Night vision

October 24, 2013 by Tim McAdams

On July 24, 2000 in Sumner, Georgia, an AS350B Astar collided with the ground in a heavily wooded area during a clear dark night. According to the NTSB, no pre-existing airframe or engine malfunctions were identified during the post-crash examination. They determined the probable cause as the pilot experiencing spatial disorientation, which resulted in a loss of control of the helicopter. A contributing factor was the dark night.

Threats, clearly visible during the day, are masked by the darkness. In fact, Controlled Flight into Terrain (CFIT) at night is a major problem for fixed and rotor wing operations. CFIT is defined as colliding with the earth or a man-made object under the command of a qualified flight crew with an airworthy aircraft.

Due to the unique low flying operation of helicopters CFIT at night during VMC has been troublesome, especially for the aeromedical industry. According to the Air Medical Physician Association, half of all EMS accidents happen at night.

For example, on November 14, 2001 the pilot of a BO 105 LS reported that while performing a normal take-off from a non-airport shortly after midnight on a dark moonless night, he lost visual references outside the helicopter, became disoriented, and collided with terrain. He further stated that no mechanical malfunction or failure had occurred during the accident flight. The NTSB determined the probable cause was the pilot’s failure to maintain adequate separation from terrain during the initial climb. Factors include spatial disorientation and a dark moonless night.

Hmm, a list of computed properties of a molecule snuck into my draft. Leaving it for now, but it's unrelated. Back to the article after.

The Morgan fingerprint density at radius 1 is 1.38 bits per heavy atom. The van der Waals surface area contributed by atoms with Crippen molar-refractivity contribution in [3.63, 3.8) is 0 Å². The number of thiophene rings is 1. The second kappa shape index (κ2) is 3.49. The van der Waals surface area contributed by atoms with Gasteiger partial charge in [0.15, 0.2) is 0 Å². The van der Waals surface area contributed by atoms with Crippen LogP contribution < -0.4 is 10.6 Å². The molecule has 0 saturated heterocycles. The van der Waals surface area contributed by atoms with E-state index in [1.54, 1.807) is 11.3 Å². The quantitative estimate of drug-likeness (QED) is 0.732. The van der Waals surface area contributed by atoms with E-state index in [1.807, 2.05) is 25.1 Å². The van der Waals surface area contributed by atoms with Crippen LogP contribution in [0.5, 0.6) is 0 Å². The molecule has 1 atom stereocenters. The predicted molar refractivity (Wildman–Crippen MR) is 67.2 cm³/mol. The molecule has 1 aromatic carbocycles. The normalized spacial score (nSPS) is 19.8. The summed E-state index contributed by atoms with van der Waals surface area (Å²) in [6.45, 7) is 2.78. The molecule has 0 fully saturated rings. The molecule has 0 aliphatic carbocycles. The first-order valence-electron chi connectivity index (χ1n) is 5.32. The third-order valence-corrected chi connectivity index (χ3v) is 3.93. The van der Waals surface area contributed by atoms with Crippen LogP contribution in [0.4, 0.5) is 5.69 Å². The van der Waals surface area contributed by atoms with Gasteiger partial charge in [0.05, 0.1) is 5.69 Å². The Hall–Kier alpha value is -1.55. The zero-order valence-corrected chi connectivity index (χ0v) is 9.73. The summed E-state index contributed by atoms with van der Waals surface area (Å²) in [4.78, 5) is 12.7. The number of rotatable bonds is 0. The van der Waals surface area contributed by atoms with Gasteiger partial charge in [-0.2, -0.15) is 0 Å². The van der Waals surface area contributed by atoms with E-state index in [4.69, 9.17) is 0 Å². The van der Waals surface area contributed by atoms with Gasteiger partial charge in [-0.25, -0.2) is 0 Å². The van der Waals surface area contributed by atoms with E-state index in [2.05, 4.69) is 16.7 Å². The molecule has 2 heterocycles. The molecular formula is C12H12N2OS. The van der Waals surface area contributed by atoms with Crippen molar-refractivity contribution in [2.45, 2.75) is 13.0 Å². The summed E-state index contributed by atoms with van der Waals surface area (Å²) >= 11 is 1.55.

Obviously, the key to preventing these accidents is improving the pilot’s ability to see obstructions–the idea behind Night Vision Goggles (NVG). In the late 1990s, the idea of using NVGs in the civilian sector was starting to evolve. By early to mid 2000, EMS operators started using NVGs in their operations. Today, the vast majority of EMS operators and law enforcement units fly their helicopters under NVGs. With the proper training, use of NVGs increases the safety margin associated with flying helicopters at night.

2 Responses to “Night vision”

  1. Tres Ward Says:

    As a fixed wing pilot, I keep a pair of NVGs under my seat whenever I fly at night. If I have an engine out I can at least pick out a field where it would otherwise be black. I am surprised I have never read any articles about this for fixed wing pilots!

  2. John Dixon Says:

    I have been flying NVGs for over thirty years in the military and as a government contractor. Night Vision Goggles turns night into day. They relieve a lot of stress associated with flying at night, just knowing you can see what is around and below you. The industry needs to develop cheaper and lighter NVGs for commercial and civil use. The FAA should embrace the technology rather than adding more restrictions to it.

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